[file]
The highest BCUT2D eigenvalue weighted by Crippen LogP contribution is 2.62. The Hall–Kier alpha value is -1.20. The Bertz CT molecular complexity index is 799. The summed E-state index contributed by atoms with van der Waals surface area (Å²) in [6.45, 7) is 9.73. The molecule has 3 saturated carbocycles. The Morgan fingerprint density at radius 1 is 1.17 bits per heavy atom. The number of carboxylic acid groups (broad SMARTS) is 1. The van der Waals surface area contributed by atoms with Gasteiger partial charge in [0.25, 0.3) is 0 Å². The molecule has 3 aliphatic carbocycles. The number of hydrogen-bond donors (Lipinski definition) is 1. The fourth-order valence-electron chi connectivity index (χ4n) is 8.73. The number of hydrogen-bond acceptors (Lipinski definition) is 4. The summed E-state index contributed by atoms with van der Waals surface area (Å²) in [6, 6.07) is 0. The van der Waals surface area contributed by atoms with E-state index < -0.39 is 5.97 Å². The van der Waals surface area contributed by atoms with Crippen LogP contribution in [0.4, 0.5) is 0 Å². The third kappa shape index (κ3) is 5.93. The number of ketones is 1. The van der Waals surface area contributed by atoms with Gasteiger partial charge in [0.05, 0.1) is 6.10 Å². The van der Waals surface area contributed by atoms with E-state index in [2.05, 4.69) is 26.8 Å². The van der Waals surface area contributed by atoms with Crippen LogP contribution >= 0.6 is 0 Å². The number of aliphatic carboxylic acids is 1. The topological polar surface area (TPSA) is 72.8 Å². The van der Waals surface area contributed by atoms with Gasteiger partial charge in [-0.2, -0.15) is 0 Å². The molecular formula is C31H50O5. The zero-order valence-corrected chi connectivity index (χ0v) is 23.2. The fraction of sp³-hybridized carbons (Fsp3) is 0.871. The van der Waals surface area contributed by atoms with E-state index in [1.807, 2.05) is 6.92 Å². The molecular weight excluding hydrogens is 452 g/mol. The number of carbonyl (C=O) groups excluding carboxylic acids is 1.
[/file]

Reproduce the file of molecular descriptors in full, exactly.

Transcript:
The highest BCUT2D eigenvalue weighted by Crippen LogP contribution is 2.62. The Hall–Kier alpha value is -1.20. The Bertz CT molecular complexity index is 799. The summed E-state index contributed by atoms with van der Waals surface area (Å²) in [6.45, 7) is 9.73. The molecule has 3 saturated carbocycles. The Morgan fingerprint density at radius 1 is 1.17 bits per heavy atom. The number of carboxylic acid groups (broad SMARTS) is 1. The van der Waals surface area contributed by atoms with Gasteiger partial charge in [0.25, 0.3) is 0 Å². The molecule has 3 aliphatic carbocycles. The number of hydrogen-bond donors (Lipinski definition) is 1. The fourth-order valence-electron chi connectivity index (χ4n) is 8.73. The number of hydrogen-bond acceptors (Lipinski definition) is 4. The summed E-state index contributed by atoms with van der Waals surface area (Å²) in [6, 6.07) is 0. The van der Waals surface area contributed by atoms with E-state index < -0.39 is 5.97 Å². The van der Waals surface area contributed by atoms with Crippen LogP contribution in [0.4, 0.5) is 0 Å². The third kappa shape index (κ3) is 5.93. The number of ketones is 1. The van der Waals surface area contributed by atoms with Gasteiger partial charge in [0.05, 0.1) is 6.10 Å². The van der Waals surface area contributed by atoms with E-state index in [2.05, 4.69) is 26.8 Å². The van der Waals surface area contributed by atoms with Crippen LogP contribution >= 0.6 is 0 Å². The number of aliphatic carboxylic acids is 1. The topological polar surface area (TPSA) is 72.8 Å². The van der Waals surface area contributed by atoms with Gasteiger partial charge in [-0.2, -0.15) is 0 Å². The molecular formula is C31H50O5. The zero-order valence-corrected chi connectivity index (χ0v) is 23.2. The fraction of sp³-hybridized carbons (Fsp3) is 0.871. The van der Waals surface area contributed by atoms with E-state index in [1.807, 2.05) is 6.92 Å². The molecular weight excluding hydrogens is 452 g/mol. The number of carbonyl (C=O) groups excluding carboxylic acids is 1.